Boston strangler anyone? Anyone?
So the lesson is...
That is, we’ve demonstrated that they can treat us like shit… we’ll still give them money.
Why should they change?
Re: Oooh, LOOK! An 11 year-old "account" popped up!
And less than a year since last comment!
Coises: 69 total, 6 per year from 16 May 2007. https://www.techdirt.com/user/coises
Like other zombies, blandly affirming of the site, indeed barely noticeable.
This one points up that storing user name / password on a computer for 11 years isn’t likely. Almost no one keeps same system for that long, likely be at least TWO transfers! So these persons value the site highly and keep track, YET rarely use? Doesn’t. Add. Up.
But okay, MAYBE there’s a type peculiar to Techdirt: not very interested and not very interesting, only notice the site at rare intervals and they’ll grrr and stuff, get all aggression out of system for months, up to years…
Nope, I can’t make this one come out anywhere near normal, either! You have a try.
Re: Re: Re:
You can’t make any appearance that would ever be accepted as normal, blue boy.
That’s what happens when you hate it when due process is enforced.
Re: Re: Oooh, LOOK! An 11 year-old "account" popped up!
oh, look, an anonymous coward
what crap! just ask the MPAA! they’ll tell you the truth! (once they have complete control of the Internet and who can do what, where, when, how and with what! you just wait!!)
It's not about the loss
it’s about the “control” for “moar prahfeets!”
Re: It's not about the loss
These numbers are revenue. Movies never make a profit.
Re: Re: It's not about the loss
Tru dat… all that creative accounting… how do they stay in business?
I wonder if all the people pining for the Sprint & T-Mobil merger because Sprint’s numbers look bad in the other article can smell a little irony here…
The most likely outcome
… will be that Charles Rivkin will be fired.
That's Great But...
Combining all those companies, $88.1 billion in one year (gross) is probably a net loss. We can pretend they’re making progress but corporate bigwigs people just see losses.
Re: That's Great But...
The bigwigs see profit, if they look before the accountants get to it, but they’ll never admit it to the actors or tax authorities. You may have heard of “starving actors”, but “starving studio execs?”
Movies have never been the real victim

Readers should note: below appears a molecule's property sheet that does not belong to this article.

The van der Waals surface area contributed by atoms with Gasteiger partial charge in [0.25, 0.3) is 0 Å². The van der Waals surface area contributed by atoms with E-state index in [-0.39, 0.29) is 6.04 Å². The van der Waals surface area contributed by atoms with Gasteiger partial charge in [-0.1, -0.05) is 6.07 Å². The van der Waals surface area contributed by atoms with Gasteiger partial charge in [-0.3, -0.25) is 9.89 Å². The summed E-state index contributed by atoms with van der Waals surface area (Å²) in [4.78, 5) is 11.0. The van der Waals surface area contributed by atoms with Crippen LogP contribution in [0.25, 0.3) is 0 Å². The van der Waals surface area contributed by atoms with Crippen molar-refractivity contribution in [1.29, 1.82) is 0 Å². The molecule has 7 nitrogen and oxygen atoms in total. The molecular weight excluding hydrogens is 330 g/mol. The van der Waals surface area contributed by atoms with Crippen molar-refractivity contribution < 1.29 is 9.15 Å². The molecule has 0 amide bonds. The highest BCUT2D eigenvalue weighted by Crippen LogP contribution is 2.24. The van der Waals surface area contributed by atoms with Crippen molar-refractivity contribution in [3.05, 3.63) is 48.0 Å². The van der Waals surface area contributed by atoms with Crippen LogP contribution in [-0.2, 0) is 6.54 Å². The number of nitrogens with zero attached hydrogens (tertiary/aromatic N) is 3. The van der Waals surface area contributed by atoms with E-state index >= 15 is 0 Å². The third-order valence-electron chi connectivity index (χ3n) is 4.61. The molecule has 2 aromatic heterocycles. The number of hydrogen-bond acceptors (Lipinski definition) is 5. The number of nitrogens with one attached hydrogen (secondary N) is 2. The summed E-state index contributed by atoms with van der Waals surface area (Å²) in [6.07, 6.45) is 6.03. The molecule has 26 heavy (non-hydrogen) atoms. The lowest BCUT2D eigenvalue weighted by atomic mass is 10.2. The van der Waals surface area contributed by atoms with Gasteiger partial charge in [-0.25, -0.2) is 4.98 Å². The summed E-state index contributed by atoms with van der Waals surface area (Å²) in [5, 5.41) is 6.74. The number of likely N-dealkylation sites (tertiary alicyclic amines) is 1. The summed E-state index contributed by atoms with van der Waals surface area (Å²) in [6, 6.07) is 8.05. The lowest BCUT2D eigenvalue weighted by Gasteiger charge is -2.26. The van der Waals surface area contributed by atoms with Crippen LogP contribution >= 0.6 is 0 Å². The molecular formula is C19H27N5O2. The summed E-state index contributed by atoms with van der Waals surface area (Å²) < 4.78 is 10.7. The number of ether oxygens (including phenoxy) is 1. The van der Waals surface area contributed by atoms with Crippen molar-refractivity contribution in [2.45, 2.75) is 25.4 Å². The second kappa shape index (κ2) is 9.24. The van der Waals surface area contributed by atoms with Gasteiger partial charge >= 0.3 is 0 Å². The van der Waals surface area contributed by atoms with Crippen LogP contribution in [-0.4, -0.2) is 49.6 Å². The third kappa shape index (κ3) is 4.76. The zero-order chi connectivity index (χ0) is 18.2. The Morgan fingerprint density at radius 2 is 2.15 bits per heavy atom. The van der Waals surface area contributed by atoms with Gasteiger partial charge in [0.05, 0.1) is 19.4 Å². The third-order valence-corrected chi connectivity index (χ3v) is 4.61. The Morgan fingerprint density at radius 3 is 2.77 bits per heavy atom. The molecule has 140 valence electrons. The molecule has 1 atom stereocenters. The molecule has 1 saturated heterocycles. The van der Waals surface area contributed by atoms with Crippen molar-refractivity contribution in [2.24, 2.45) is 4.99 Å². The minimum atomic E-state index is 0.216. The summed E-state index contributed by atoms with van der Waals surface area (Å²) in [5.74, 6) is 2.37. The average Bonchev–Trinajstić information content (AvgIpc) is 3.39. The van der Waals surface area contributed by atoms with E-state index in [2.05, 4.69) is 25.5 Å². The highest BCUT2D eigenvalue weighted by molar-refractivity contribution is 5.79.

MPAA: That damned golden goose Internet just won’t die, no matter how hard we try to kill it.
OH MY GAWD!!!!!!!!!!
THE BOSTON STRANGLER HANDED THEM TONS OF CASH & NOT CORPSES AS PROMISED!!!!!!!
Perhaps they should fire all the chicken little’s who claim the revenues are falling & step the fsck out of the way of technology…
The few technologies that manage to overcome the industry make the industry more money… imagine how much more you’d have made not wasting cash trying to stop the future.
No, MPAA PLUS COPYRIGHT PROTECTING ITS PRODUCTS!
Classic Techdirt: leave out key, central, indeed ONLY relevant point in order to assert that piracy is/was/never will be a problem; if those dinosaurs would just give away their product it wouldn’t be stolen, and they’d be rich beyond even their greed.
Techdirt used to claim the "dinosaur industry" was going to die soon. And indeed it would have except for the decades of protecting the content it pays to make through steady efforts to fight piracy.
Techdirt is leaving out the evidence which is on display almost every day now at https://torrentfreak.com, where sites are being blocked, streaming operators are going to JAIL, gadgets and software are being injuncted.
Pirates have lost all the legal battles. That’s why MPAA is doing well! At last beginning to get rightful income from products, instead of Kim Dotcom and other thieves gaining money by using MPAA’s valuable products to draw advertising, indirect infringement.
Gobble that MPAA-flavored corporate cock, blue! Who needs oxygen?
Re: No, MPAA PLUS COPYRIGHT PROTECTING ITS PRODUCTS!
sites are being blocked – but mirror sites arise
streaming operators are going to JAIL – yet streaming sites abound
gadgets and software are being injuncted – yet they still exist
We have emphatically NOT lost all the legal battles. The MPAA is doing well despite all the whining. It was doing well when piracy began and is doing even better now despite the rampant piracy because pirates often, you know, PAY for things.
As for rightful income; tell that to these guys:
What about their income?
has technology caused the death of public domain?
Another effect of the internet (and to a lesser degree the VCR and TV) is that Hollywood studios never allow their films’ copyrights to expire anymore, as was once common practice for many low-budget films that failed at the cinema, especially in the pre-television era.
Wasn’t John Fithian the same person who said movie theaters wouldn’t host Netflix content because it’s not qualified as a movie? Something like that.
This report from the MPAA should surprise no one, as it’s the status quo from the industry:
See new technology – sue it out of existence
When the lawsuit fails – pass laws to limit its use
When the laws fail – claim innovation
How this organization, along with its sister RIAA, remain relevant fails common sense.
ifit’s true and the MPAA etc are finally realising that the Internet, home movie downloading and streaming are not just helping it’s studios and the revenue streams, it not only needs to back off from the ridiculous and constant bribing of politicians, law enforcement and courts to get the exact opposite of what it is now supposedly admitting but needs to relax when fan fans do things that the studios/industries themselves dont/wont, things like subtitles that are needed so much yet sites are condemned, shut and the runners charged, then fined and if possible imprisoned! ridiculous when you remember that this small addition, for free, helps the industries sell more!!
I still worry about the lack of “physical copies” in the future. With people repurchasing things between licensing agreements or just losing the series/movies altogether when their platform of choice abandons it, the licensing has perhaps become even more important than copyright.
Perhaps in the future, the only guaranteed method of retaining a copy of your media for years to come will be ripping the stream. Then we’ll see how the MPAA and others react.